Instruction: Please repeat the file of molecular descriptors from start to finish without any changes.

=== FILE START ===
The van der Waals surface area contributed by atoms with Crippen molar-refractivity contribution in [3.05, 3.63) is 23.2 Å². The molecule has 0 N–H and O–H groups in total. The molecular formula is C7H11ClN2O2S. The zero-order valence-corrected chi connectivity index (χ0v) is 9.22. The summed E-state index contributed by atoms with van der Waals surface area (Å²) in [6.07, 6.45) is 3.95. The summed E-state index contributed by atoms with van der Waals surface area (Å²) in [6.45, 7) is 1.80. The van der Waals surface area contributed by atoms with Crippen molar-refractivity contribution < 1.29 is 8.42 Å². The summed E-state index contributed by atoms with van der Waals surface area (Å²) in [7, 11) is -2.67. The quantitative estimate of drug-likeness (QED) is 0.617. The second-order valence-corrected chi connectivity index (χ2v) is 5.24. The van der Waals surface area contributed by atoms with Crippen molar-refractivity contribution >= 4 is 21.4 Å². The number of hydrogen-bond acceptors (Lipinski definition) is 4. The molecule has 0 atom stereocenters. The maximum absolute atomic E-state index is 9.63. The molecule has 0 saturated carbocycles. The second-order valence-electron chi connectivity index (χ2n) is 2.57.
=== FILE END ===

The van der Waals surface area contributed by atoms with Crippen molar-refractivity contribution in [3.05, 3.63) is 23.2 Å². The molecule has 0 N–H and O–H groups in total. The molecular formula is C7H11ClN2O2S. The zero-order valence-corrected chi connectivity index (χ0v) is 9.22. The summed E-state index contributed by atoms with van der Waals surface area (Å²) in [6.07, 6.45) is 3.95. The summed E-state index contributed by atoms with van der Waals surface area (Å²) in [6.45, 7) is 1.80. The van der Waals surface area contributed by atoms with Crippen molar-refractivity contribution < 1.29 is 8.42 Å². The summed E-state index contributed by atoms with van der Waals surface area (Å²) in [7, 11) is -2.67. The quantitative estimate of drug-likeness (QED) is 0.617. The second-order valence-corrected chi connectivity index (χ2v) is 5.24. The van der Waals surface area contributed by atoms with Crippen molar-refractivity contribution >= 4 is 21.4 Å². The number of hydrogen-bond acceptors (Lipinski definition) is 4. The molecule has 0 atom stereocenters. The maximum absolute atomic E-state index is 9.63. The molecule has 0 saturated carbocycles. The second-order valence-electron chi connectivity index (χ2n) is 2.57.